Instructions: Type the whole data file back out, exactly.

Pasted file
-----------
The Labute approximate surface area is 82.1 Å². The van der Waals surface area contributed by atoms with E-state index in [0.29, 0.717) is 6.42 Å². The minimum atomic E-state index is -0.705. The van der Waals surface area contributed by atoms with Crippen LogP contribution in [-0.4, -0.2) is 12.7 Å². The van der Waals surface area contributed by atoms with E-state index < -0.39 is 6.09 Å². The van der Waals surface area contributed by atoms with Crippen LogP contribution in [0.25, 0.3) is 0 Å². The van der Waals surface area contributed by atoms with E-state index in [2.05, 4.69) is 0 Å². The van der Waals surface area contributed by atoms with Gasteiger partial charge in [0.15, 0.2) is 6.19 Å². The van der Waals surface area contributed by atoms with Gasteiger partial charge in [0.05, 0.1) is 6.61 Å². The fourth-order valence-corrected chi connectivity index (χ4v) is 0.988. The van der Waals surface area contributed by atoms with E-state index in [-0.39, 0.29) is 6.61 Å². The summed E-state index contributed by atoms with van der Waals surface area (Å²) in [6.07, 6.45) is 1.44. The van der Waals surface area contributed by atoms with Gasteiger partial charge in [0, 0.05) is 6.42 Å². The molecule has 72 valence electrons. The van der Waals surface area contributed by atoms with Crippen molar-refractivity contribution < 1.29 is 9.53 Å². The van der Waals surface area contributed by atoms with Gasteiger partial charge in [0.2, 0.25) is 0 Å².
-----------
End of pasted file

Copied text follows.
The Labute approximate surface area is 82.1 Å². The van der Waals surface area contributed by atoms with E-state index in [0.29, 0.717) is 6.42 Å². The minimum atomic E-state index is -0.705. The van der Waals surface area contributed by atoms with Crippen LogP contribution in [-0.4, -0.2) is 12.7 Å². The van der Waals surface area contributed by atoms with E-state index < -0.39 is 6.09 Å². The van der Waals surface area contributed by atoms with Crippen LogP contribution in [0.25, 0.3) is 0 Å². The van der Waals surface area contributed by atoms with E-state index in [2.05, 4.69) is 0 Å². The van der Waals surface area contributed by atoms with Gasteiger partial charge in [0.15, 0.2) is 6.19 Å². The van der Waals surface area contributed by atoms with Gasteiger partial charge in [0.05, 0.1) is 6.61 Å². The fourth-order valence-corrected chi connectivity index (χ4v) is 0.988. The van der Waals surface area contributed by atoms with E-state index in [-0.39, 0.29) is 6.61 Å². The summed E-state index contributed by atoms with van der Waals surface area (Å²) in [6.07, 6.45) is 1.44. The van der Waals surface area contributed by atoms with Gasteiger partial charge in [0, 0.05) is 6.42 Å². The molecule has 72 valence electrons. The van der Waals surface area contributed by atoms with Crippen molar-refractivity contribution < 1.29 is 9.53 Å². The van der Waals surface area contributed by atoms with Gasteiger partial charge in [0.2, 0.25) is 0 Å².